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Last Updated:22 May 2014
Email story Print story Namibia
The RDP to Challenge Swapo?
Twenty years ago, South Africa's occupation of Namibia came to an end. Less than five years later, the apartheid regime was voted out of power in South Africa itself. This year, elections both in South Africa during April and in Namibia at the end of November invite an analytical overview. This serves mainly the purpose of stimulating discussion on forms of political hegemony in the two countries in a comparative perspective.


The majority of votes in general elections (since 1989 in Namibia and since 1994 in South Africa) have been cast in favour of the most prominent liberation movements, the South West Africa People's Organization (Swapo) of Namibia and the African National Congress (ANC) in South Africa. Both anti-colonial organisations have transformed into parties in government and have consolidated their hegemonic status in terms of political rule by obtaining a clear majority of votes in subsequent elections.

Both Swapo and the ANC had a movement character with trade union alliances when obtaining legitimate political power under majority rule. Both also were divided into an exile wing and activists who were committed on the home front. These plural and diverse movements operated on the basis of the smallest common denominator to obtain national sovereignty and secure political majority rule under their leadership. Their transformation into political parties tended to cover the fact that internal differences were considerable and that the movement was home to a diversity of ideological orientations, which would potentially merit re-organisation into different political parties. Inner-organisational conflicts and rivalries, often also with personal components dating back to the 'struggle days', were fuelling competition also related to seeking access to material privileges and hence not only confined to differing political views. The frustrations over lost power struggles and subsequent processes of marginalisation were a strong motivating factor in triggering the establishment of new political parties.

In both cases internal differences led to the breakaway of former higher-ranking party members, who created their own opposition parties challenging the erstwhile liberation movements, of which they had been an integral part earlier on. In Namibia, this happened for the first time in 1999 with the creation of the Congress of Democrats (CoD) and in 2007 for a second time with the Rally for Democracy and Progress (RDP), while in South Africa it was the Congress of the People (COPE) in 2008. So far, none of these new parties were able to emerge as a serious alternative, although in South Africa the ANC lost its two-thirds majority in the elections 2009 arguably because a number of votes moved from the ANC to COPE, while in Namibia the CoD became the official opposition as a result of the election in 2004.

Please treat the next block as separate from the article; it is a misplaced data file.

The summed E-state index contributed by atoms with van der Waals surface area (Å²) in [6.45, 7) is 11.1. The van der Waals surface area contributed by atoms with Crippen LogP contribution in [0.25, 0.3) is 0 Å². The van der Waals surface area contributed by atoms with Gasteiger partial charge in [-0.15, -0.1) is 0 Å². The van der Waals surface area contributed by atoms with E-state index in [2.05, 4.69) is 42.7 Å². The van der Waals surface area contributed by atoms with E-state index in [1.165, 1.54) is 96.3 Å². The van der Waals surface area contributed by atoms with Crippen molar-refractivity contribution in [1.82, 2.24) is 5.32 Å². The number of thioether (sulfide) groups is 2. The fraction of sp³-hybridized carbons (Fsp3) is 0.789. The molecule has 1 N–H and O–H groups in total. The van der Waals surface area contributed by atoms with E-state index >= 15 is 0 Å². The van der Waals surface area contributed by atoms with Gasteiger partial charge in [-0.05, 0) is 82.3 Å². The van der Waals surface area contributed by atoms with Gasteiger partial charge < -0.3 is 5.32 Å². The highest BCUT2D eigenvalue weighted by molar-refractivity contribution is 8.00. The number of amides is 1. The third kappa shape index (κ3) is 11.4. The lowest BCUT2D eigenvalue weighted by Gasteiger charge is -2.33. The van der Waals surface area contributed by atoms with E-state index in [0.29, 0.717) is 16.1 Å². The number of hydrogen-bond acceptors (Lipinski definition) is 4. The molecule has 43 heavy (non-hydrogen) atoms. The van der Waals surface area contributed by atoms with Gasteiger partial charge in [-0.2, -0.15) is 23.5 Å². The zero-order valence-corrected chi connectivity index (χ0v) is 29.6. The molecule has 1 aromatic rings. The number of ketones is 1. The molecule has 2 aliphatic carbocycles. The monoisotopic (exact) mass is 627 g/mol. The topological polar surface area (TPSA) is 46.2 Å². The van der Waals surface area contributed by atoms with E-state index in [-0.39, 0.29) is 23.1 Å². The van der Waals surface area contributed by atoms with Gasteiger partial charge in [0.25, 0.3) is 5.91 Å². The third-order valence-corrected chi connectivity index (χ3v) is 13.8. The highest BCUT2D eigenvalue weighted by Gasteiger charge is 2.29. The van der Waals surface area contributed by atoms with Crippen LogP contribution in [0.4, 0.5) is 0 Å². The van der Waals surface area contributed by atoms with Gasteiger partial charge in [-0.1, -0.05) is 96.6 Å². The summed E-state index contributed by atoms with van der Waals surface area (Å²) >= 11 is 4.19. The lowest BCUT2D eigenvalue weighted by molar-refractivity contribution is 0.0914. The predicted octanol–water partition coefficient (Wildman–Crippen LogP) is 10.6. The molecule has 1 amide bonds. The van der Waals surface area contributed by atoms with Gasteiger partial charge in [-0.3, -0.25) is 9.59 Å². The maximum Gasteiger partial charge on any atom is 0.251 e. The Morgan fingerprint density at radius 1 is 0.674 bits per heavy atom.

Both Swapo and the ANC claimed to be and were considered as the decisive liberators of the people from the yoke of colonialism and apartheid. The accomplishment of this historic mission was also perceived as a kind of 'end of history'. Once having achieved legitimate formal political power on the basis of the results of relatively free and fair general elections, their common understanding is based on the shared history of liberation movements in Southern Africa (including the MPLA (Popular Movement for the Liberation of Angola), FRELIMO (Liberation Front of Mozambique) and ZANU-PF (Zimbabwe African National Union - Patriotic Front)). These parties view themselves as entitled to continued political rule and support each other as allies against all efforts of 'regime change', considered as externally induced imperialist conspiracy.

Both the ANC and Swapo have youth leagues (and other active wings such as for women) who play a prominent role in the political mobilisation and discourse by promoting radical, militant rhetoric. This often is in favour of a hard-line politics guided by dogmatism and intolerance and devoid of any democratic notion. Members among the established leadership seem to use the party wings as outlets to voice views they as political office-bearers can or should not articulate.


Swapo was the declared sole representative of the formally acknowledged anti-colonial aspirations among the Namibian people and recognised by the United Nations General Assembly as 'the sole and authentic representative of the Namibian people'. This provided the organisation with a genuine exclusivity perceived among the movement's officeholders and the wider population as confirmation that it has the sole mandate to represent the people of Namibia and to execute the power of definition over what is considered to be truly Namibian. In contrast, the ANC was always seen as one among several political forces representing opposition to the apartheid regime and never had a similar exclusive status.

The complexity of South African society (in terms of demographic features, the socio-economic aspects of an industrialised country with a large and often organised population and the long educational and intellectual history also among the formerly colonised majority) differs markedly from Namibia's society of a small and predominantly rural-based population (Namibia's two million inhabitants are exceeded in numbers by the urban conglomerate around Johannesburg alone).

The public as well as inner-party discourse in South Africa shows far more nuances and diversity than in Namibia. Likewise, the role of NGOs and other civil society actors and their forms of mobilising participation in public affairs through civic interest groups and social movements seem to suggest that there is considerably more strength and space for dissenting voices to operate and articulate alternatives without immediate fundamental consequences for the daily survival of the individuals involved. Individual risks in material security for dissenting political views expressed seem to be higher in Namibia than in South Africa, so a 'culture of fear' as a consequence of the far-reaching control of the former liberation movement over most of the affairs in society seems greater. There is a strict social control over people's activities and 'subversive behaviour'.